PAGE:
1491358363686 - The Undateables helps people with disabilities find love
Entertainment

The Undateables helps people with disabilities find love

Jamie is the first to admit he’s not what every girl is looking for.

Striking up a conversation is a real challenge for the 22-year-old from Somerset, England.

Jamie is on the autism spectrum, and that makes romance a real challenge.

“I’m not very good at gestures or understanding things that have been said,” he says.

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“I might not do something that’s expected of me, like a card on Valentine’s Day or something, and for many people there’s that kind of expectation of you do this thing, but that’s not quite computed in my mind.”

He’s a cast member on UK reality show The Undateables, which pairs people with disabilities or learning difficulties with a dating agency to help them find love.

It sounds extremely exploitative, but it’s actually quite sweet. There have been two weddings and a baby born to couples who met as a result of The Undateables.

Certainly Jamie doesn’t have any complaints about how he was treated on the show.

Although he didn’t finish partnered up like some of the other cast, he says the show made a “big difference” in his quest to find a romantic partner.

“I wanted to go on the show because I wasn’t making much progress in that area of life by myself. I wasn’t being proactive, I was kind of just doing nothing,” he says.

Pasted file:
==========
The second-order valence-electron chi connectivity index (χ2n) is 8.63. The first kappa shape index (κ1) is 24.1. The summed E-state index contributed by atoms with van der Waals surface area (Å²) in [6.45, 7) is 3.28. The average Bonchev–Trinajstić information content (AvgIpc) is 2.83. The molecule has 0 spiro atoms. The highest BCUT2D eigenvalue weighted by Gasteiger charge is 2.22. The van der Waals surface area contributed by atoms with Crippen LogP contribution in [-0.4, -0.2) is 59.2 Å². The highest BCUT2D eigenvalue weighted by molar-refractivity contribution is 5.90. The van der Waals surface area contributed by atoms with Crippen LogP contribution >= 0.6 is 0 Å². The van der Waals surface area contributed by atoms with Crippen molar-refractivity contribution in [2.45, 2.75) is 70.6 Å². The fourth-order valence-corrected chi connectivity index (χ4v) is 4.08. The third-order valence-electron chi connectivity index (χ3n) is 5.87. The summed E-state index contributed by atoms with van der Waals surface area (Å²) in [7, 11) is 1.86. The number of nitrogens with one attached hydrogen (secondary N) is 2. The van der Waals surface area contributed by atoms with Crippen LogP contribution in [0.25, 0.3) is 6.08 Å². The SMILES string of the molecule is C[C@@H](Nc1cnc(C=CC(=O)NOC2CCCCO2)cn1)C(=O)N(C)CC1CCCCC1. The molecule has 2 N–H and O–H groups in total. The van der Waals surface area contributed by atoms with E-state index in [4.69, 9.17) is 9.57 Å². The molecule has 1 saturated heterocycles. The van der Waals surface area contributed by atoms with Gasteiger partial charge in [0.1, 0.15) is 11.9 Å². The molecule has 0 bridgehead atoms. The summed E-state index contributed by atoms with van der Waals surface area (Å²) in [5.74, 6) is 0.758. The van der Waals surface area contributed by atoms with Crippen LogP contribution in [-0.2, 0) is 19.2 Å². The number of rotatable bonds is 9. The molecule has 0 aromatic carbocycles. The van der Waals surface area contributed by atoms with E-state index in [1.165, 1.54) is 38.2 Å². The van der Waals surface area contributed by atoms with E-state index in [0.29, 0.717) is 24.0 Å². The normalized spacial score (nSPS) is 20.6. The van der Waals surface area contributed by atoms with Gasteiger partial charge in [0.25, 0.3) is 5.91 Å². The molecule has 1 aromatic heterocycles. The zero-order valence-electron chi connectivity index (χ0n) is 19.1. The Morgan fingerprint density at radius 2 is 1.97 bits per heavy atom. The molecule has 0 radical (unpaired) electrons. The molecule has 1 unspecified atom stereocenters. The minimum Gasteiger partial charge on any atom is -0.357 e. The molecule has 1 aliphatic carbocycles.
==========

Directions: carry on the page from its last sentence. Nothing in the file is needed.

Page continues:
“I didn’t worry about being laughed at when I went on the show because if people are laughing at me for going on the show, then that’s kind of their problem. But I’m not going to know about it because they’re part of the wider audience that will never meet me. Why worry about people laughing at you if you’re never going to know that’s what they’re doing?”

The show taught him useful skills for both finding romance and getting by in life.

“I learned that initial contact is not as difficult as I’d thought it was. I learned that starting and holding conversation isn’t quite so scary. And I learned that it’s worth being proactive, as well.”

Now he’s been forced to make conversation, Jamie says he finds it easier.

“Previously the difficult thing was always talking to someone for the first time. That initial approach of, ‘Hi, how are you?’ just felt impossible. But I’ve done it now, so I can say to myself I can do it, if that makes any sense.”

He’s still on the hunt for love, and is looking for a partner who has the patience to deal with his situation.

“If you’re in a relationship with someone and they can’t put up with your little quirks, or there are things that you can’t do that they expect you to be able to do, it’s just not going to work out.

“But someone with patience and the willingness to understand my situation, and to be able to kind of mould us both to fit that and grow from there, that’s what I’m looking for.”

Jamie’s consuming passion is military history and strategy, in particular medieval Chinese and Mongolian tactics. But he doesn’t need a prospective partner who shares those interests.

“That’s something I would like, but as with all partners, whether it’s someone who you’re with for a few years when you’re young or whether it’s a life partner, it’s basically a lottery draw, and there are some compromises to make. 

“I know that my kind of interests are pretty rare, so I wouldn’t ever say, ‘This person must be interested in the same thing as me’, because then the number of people that actually compatible with me anyway gets so small it becomes basically impossible to find someone, so I’m not going to do that.”